How Cobras swung it the other way
Cape summers are as exquisite as they come. Days are long and languid with late sunsets, the famed gale-force gusts not as frequent as the forecasts suggest, and with steady numbers of tourists, every day seems like a holiday. But beyond this bliss, in the mountains that guard the city, danger lurks. Months of hot, dry, windy weather encourages rampant bush blazes. Though they seldom reach the southern suburbs, where Newlands is situated, this season the franchise based at the ground, Cobras, almost went up in flames.
Sparks flew through the first half of the season, ignited by player unhappiness over the proposed renewal of coach Paul Adams' contract. Despite winning five trophies in his five seasons in charge, Adams was facing a mutiny by ten of the 17 contracted players, who took their grievances as far as the country's official dispute resolution body, the Commission for Conciliation, Mediation and Arbitration (CCMA), which gave them the right to strike. They never actually followed through on a no-show, but for a while it looked as though they might.
Cobras lost three of their opening five first-class matches and found themselves at the bottom of the table at the halfway stage, with a shade over half the points of their nearest rivals. They went on to have a lacklustre T20 competition and were in danger of fading away before the business end of the season even began. Things were so bad, they were sending senior players like first-class captain Omphile Ramela and international spinner Dane Piedt on loan to other franchises.
Fast-forward six weeks and Cobras have a new coach in Ashwell Prince, a new captain, Piedt, and had masterminded a turnaround that meant that on the final weekend, they were among the teams in contention for the first-class title. They've found the light. What happened?
If you ask Piedt, everything.
"The change of coach really had a lot to do with it. It brought back spirit and honesty to the side, which had been missing for a few seasons," Piedt said. "Suddenly we had guys players willing to play for the coach."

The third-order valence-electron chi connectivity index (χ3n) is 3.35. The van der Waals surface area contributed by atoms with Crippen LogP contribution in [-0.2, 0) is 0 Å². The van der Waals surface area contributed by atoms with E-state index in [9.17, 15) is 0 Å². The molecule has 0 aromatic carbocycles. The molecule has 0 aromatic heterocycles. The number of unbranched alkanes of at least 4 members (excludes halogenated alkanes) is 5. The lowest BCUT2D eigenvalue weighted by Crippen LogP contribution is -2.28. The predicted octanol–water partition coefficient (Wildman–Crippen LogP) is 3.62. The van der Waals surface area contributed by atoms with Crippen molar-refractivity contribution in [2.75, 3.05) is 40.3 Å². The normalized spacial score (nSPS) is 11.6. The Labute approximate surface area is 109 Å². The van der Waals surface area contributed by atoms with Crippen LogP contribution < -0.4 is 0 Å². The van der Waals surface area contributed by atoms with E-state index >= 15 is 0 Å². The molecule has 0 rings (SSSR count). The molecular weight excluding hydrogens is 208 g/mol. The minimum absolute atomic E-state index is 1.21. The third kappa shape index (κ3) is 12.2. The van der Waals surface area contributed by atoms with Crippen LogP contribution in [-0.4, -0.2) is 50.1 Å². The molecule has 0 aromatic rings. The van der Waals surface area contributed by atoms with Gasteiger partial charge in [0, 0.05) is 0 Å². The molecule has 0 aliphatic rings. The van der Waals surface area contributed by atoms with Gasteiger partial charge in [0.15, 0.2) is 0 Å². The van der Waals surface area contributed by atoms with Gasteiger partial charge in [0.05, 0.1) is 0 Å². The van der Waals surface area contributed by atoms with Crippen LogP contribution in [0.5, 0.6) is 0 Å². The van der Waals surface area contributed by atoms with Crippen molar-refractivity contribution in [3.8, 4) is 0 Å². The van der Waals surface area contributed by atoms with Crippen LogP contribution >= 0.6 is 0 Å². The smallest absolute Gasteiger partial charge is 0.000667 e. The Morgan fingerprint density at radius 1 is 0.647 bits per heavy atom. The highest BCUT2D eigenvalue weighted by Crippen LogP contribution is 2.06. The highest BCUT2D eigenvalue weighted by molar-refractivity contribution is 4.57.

When Adams agreed to step sideways on the second-last day of 2016 - into a high-performance role that was created for him - and Prince agreed to take over, the smoke cleared.
Prince, a respected former international who spent seasons playing at Cobras, was fresh off a role at the national selection panel, brought back an old idea. "It was important for me that we went back to the kind of thinking where senior players drive the standards," he said. "They were around in the days when the team was winning and now they are around when the team is struggling. They know where the team needs to be and what it needs to get back to winning."
Those senior players included Rory Kleinveldt and Justin Ontong but also Piedt, who was at the time considering all options for furthering his career, including a Kolpak deal. Piedt had been dropped from the Test team for Keshav Maharaj, who the selectors consider more of a containing bowler, and whose early performances suggest it would be difficult for Piedt to find his way back, and Piedt took the snub badly. "It was very tough. I felt like I wasn't good enough anymore and my ability took a knock," he admitted.
After being shipped off to Titans, he only played two matches for them, but then Cobras came with an offer he could not turn down. "I feel a bit like Faf [du Plessis]. He was out of the Test side and then he came back as captain," Piedt said. "I have been at the Cobras my whole life. I was sent on loan to the Titans and then I didn't play, and then they asked me to come back us captain. It 100% changed my mind [about looking elsewhere]. It's an important part for my cricket career."